He began work as a clerk in the Post Office Savings Bank, had his first short story published by 1885 and was earning enough from his writing to be able to leave the Civil Service in 1899.

Strangely enough for someone best known for an iconic horror story, the majority of his work was humorous, concentrating on marine stories with titles such as Many Cargoes, The Skipper's Wooing, Sea Urchins, Captains All and Night Watches. His literary style earned him the respect of authors such as P.G. Wodehouse and Jerome K. Jerome and, from October 1898, Jacobs's stories were published in the illustrious  Strand magazine, where Sherlock Holmes's latest exploits could also be found.

In 1902, The Monkey's Paw appeared as part of a collection of stories, published as The Lady of The Barge.

Jacobs married Agnes Eleanor Williams in 1900 and took up residence in Buckhurst Hill, Essex where, in 1901, his daughter was born. With his ardent suffragette wife, he seems to have moved around a fair bit, and at various times lived in Park Hill, Goldings Hill and Regent's Park. 

His first stage play, The Ghost of Jerry Bundler was performed in London in 1899 and then revived in 1902.

Following the First World War, he switched his attention from writing short stories to adapting his existing stories into theatre and screenplays. The Monkey's Paw has been adapted and retold many times over the years. A stage play opened at the Haymarket Theatre, London, in 1902, and the first of a number of film versions appeared in 1933.

 W.W, Jacobs died in Islington, London on 1st September 1943, but his best known story lives on. Over the ensuing years, the theme of the story has cropped up many times in such diverse shows as The Twilight Zone, The Monkees and even The Simpsons!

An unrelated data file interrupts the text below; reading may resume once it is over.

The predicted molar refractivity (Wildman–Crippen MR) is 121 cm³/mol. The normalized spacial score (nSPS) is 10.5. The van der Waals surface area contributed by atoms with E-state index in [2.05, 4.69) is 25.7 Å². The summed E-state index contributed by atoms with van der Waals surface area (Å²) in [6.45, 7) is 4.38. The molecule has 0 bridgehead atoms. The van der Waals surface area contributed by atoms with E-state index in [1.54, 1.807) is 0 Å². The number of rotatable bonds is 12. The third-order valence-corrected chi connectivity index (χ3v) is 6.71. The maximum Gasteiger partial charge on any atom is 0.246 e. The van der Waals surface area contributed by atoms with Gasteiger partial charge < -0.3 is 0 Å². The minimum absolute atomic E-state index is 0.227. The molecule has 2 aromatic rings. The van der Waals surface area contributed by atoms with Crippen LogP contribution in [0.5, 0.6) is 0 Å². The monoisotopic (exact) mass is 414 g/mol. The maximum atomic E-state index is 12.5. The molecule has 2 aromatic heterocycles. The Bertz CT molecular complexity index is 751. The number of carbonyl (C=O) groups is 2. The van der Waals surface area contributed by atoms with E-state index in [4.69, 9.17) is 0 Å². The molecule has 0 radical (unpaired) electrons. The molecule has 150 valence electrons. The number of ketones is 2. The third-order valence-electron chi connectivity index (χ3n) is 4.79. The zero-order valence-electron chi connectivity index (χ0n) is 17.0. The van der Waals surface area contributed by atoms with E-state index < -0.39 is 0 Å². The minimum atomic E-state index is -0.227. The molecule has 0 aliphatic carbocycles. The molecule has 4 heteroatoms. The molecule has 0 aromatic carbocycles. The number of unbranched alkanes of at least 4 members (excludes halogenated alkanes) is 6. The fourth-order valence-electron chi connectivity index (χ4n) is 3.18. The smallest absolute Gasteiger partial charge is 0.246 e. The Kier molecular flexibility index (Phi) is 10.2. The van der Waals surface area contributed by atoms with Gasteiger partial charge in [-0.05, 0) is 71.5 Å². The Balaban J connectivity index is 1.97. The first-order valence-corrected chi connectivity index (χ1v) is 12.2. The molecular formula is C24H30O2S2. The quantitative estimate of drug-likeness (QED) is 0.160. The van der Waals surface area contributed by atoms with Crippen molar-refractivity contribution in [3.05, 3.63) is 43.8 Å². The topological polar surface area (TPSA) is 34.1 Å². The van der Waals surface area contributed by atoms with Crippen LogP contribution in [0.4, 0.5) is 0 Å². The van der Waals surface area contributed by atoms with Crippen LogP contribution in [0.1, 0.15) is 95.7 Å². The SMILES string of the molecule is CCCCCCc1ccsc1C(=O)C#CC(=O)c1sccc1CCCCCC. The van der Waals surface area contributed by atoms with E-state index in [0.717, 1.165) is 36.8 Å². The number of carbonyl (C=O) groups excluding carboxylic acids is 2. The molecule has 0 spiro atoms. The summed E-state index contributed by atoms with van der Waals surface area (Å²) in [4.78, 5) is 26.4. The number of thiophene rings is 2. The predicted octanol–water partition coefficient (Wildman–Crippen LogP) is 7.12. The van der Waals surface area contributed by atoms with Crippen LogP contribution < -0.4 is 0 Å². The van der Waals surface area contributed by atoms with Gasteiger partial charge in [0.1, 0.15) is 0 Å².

Here's a version, from 1965, from The Alfred Hitchcock Hour. Yes, OK, it's not the most faithful retelling!:

And finally, if you want to track down the story itself, try here:

Monday, 13 May 2013

The Sad Tale of Betty Corrigall - The Wronged Lady of Hoy

 The wild and windswept island of Hoy, with its magnificent stone stack known as the Old Man of Hoy, lies off the north coast of Scotland and is part of the magical and mysterious group of islands known as the Orkneys. The glowering mountains, and ever-changing colours of the landscape provide an atmosphere that is at once dramatic and romantic.

The long winter nights, clustered around roaring fires, provide ample opportunity for the retelling of tales of magic, fantasy - and in this case, tragedy. For the tale of Betty Corrigall is a story of a young woman who died for love.

She lived at Greengairs Cottage on the island, in the late 1770s, and fell in love with a man who, on discovering she was pregnant, deserted her and went off to sea. She was never to see him again. Single, aged 27, and living in a strict Christian community, Betty's life was ruined as, one by one, her family and neighbours shunned her.